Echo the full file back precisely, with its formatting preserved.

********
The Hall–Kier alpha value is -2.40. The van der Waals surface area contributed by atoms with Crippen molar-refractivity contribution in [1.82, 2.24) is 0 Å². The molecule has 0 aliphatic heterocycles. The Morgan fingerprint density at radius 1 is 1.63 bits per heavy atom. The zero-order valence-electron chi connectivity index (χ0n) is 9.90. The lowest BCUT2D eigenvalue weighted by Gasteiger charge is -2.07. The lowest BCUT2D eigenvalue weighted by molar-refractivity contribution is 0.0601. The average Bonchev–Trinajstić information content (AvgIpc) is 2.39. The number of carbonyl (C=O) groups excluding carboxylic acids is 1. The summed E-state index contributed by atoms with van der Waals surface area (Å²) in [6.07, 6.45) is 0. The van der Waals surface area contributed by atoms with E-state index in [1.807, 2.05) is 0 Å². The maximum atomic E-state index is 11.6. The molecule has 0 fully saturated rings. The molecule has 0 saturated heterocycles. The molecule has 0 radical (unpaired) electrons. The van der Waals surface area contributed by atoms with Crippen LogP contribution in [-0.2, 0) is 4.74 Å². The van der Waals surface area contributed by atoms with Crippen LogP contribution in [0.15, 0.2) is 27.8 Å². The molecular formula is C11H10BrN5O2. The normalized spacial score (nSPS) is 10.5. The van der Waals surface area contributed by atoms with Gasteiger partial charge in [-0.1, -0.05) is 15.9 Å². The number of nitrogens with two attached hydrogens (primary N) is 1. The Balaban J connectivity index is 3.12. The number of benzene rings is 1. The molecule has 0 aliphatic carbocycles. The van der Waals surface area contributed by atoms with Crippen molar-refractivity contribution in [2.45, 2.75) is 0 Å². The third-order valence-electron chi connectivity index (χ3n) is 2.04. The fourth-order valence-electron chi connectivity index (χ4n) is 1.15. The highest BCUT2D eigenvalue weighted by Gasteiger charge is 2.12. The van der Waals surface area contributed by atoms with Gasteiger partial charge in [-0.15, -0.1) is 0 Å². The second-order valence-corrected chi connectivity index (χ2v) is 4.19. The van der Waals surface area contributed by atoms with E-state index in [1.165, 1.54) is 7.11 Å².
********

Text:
The Hall–Kier alpha value is -2.40. The van der Waals surface area contributed by atoms with Crippen molar-refractivity contribution in [1.82, 2.24) is 0 Å². The molecule has 0 aliphatic heterocycles. The Morgan fingerprint density at radius 1 is 1.63 bits per heavy atom. The zero-order valence-electron chi connectivity index (χ0n) is 9.90. The lowest BCUT2D eigenvalue weighted by Gasteiger charge is -2.07. The lowest BCUT2D eigenvalue weighted by molar-refractivity contribution is 0.0601. The average Bonchev–Trinajstić information content (AvgIpc) is 2.39. The number of carbonyl (C=O) groups excluding carboxylic acids is 1. The summed E-state index contributed by atoms with van der Waals surface area (Å²) in [6.07, 6.45) is 0. The van der Waals surface area contributed by atoms with E-state index in [1.807, 2.05) is 0 Å². The maximum atomic E-state index is 11.6. The molecule has 0 fully saturated rings. The molecule has 0 saturated heterocycles. The molecule has 0 radical (unpaired) electrons. The van der Waals surface area contributed by atoms with Crippen LogP contribution in [-0.2, 0) is 4.74 Å². The van der Waals surface area contributed by atoms with Crippen LogP contribution in [0.15, 0.2) is 27.8 Å². The molecular formula is C11H10BrN5O2. The normalized spacial score (nSPS) is 10.5. The van der Waals surface area contributed by atoms with Gasteiger partial charge in [-0.1, -0.05) is 15.9 Å². The number of nitrogens with two attached hydrogens (primary N) is 1. The Balaban J connectivity index is 3.12. The number of benzene rings is 1. The molecule has 0 aliphatic carbocycles. The van der Waals surface area contributed by atoms with Crippen molar-refractivity contribution in [2.45, 2.75) is 0 Å². The third-order valence-electron chi connectivity index (χ3n) is 2.04. The fourth-order valence-electron chi connectivity index (χ4n) is 1.15. The highest BCUT2D eigenvalue weighted by Gasteiger charge is 2.12. The van der Waals surface area contributed by atoms with Gasteiger partial charge in [-0.15, -0.1) is 0 Å². The second-order valence-corrected chi connectivity index (χ2v) is 4.19. The van der Waals surface area contributed by atoms with E-state index in [1.165, 1.54) is 7.11 Å².